Who Will Own the Forest

Kaarsten Turner Dalby was a panelist at the “Who Will Own the Forest?” conference September 19-21 in Portland, Oregon.

“Who Will Own the Forest?” is an annual conference focused on the unique opportunities and challenges in forestland investments . The “Who Will Own the Forest?” conference series has become the largest event of its kind in North America, and is considered by many to be the premier forestland investing event. This 2½ day conference offers ample networking and learning opportunities including continuing education credits for appraisers, attorneys, foresters, and CPAs.

The goal of the panel, Carbon Promises and Reality was to provide a grounded discussion of recent decisions, evaluations, deals, progress and 3-5 year trends in the North American Forest Carbon Market.

Kaarsten joined other panelists:

  • Mike Cafferata Oregon Dept of Forestry. ODOF has been assessing the potential of carbon revenues for newly acquired properties with support from the Conservation Fund. ODOF is a potential generator and seller of carbon credits.
  • Nick Martin American Carbon Registry. ACR has been setting standards for forestry projects that are different than the Climate Action Reserve standards. ACR is currently working to move their methodologies from the voluntary market to the California market.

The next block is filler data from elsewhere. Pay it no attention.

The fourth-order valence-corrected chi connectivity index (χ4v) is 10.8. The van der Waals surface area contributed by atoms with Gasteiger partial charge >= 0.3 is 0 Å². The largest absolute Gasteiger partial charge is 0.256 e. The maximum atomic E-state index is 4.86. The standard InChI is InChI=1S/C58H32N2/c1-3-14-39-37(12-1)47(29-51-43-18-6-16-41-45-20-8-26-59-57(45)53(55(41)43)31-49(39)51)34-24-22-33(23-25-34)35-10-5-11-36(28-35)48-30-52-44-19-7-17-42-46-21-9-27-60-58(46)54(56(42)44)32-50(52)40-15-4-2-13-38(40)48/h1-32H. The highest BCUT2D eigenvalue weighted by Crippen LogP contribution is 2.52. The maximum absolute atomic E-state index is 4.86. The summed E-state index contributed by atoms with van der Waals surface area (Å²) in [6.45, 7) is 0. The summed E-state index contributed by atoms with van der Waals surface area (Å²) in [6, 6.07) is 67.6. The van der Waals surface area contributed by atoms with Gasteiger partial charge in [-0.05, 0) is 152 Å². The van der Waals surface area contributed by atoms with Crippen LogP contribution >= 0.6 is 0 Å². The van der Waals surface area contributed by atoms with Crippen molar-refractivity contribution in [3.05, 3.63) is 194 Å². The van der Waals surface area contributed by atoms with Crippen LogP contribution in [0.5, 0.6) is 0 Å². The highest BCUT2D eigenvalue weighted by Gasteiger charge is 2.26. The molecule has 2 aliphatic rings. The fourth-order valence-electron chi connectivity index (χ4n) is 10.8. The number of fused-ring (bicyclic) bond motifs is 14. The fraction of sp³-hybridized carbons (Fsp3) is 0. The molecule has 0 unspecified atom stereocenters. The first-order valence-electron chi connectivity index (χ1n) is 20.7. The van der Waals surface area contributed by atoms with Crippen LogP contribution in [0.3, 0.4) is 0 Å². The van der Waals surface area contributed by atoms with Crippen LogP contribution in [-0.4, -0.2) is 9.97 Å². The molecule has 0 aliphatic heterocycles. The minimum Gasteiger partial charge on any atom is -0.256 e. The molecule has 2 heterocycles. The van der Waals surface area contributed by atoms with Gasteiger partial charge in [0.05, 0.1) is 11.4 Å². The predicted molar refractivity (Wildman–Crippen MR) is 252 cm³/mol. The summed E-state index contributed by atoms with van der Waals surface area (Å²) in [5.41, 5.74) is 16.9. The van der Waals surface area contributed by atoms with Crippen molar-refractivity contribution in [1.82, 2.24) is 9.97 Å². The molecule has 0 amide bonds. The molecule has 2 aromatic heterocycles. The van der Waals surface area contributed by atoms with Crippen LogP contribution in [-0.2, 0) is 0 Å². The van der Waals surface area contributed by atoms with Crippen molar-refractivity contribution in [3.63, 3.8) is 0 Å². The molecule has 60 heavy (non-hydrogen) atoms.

• Eron Bloomgarden EKO Asset Management Partners. EKO AMP is a potential buyer of carbon credits through their new fund.

The panel was set-up with a presentation delivered by Eron Bloomgarden who addressed:

  • The current forest carbon market size (CAR, voluntary ACR/VCS, BC/Canada), (US vs International)
  • Who is buying/selling? What are the current transaction volumes and price ranges?
  • What is the projected demand for credits in California for 2012-2020?
  •  What are the latest trends?


There has been plenty of talk about the potential for carbon credits to create new revenues for owners of forestland, but regulatory hurdles, environmental concerns, unclear climate policies, and slow financing have resulted in progress measured in fits and starts rather than leaps and bounds. Moreover, there have been questions about how California’s AB32 implementation, that includes forestry credits, will affect momentum. Within this framework, the panelists attempted to address how leading organizations are evaluating the costs, benefits, and timing of monetizing forest carbon revenue.

Proceedings (including agenda, participant list, speaker biographies and presentations slides) will be available for purchase in digital Adobe Acrobat format in a few weeks. If you want to be notified when the CDs are available, please send an e-mail to swu@worldforestry.org. If you have specific questions about Kaarsten’s presentation, please contact her at Kaarsten@forestlangroup.com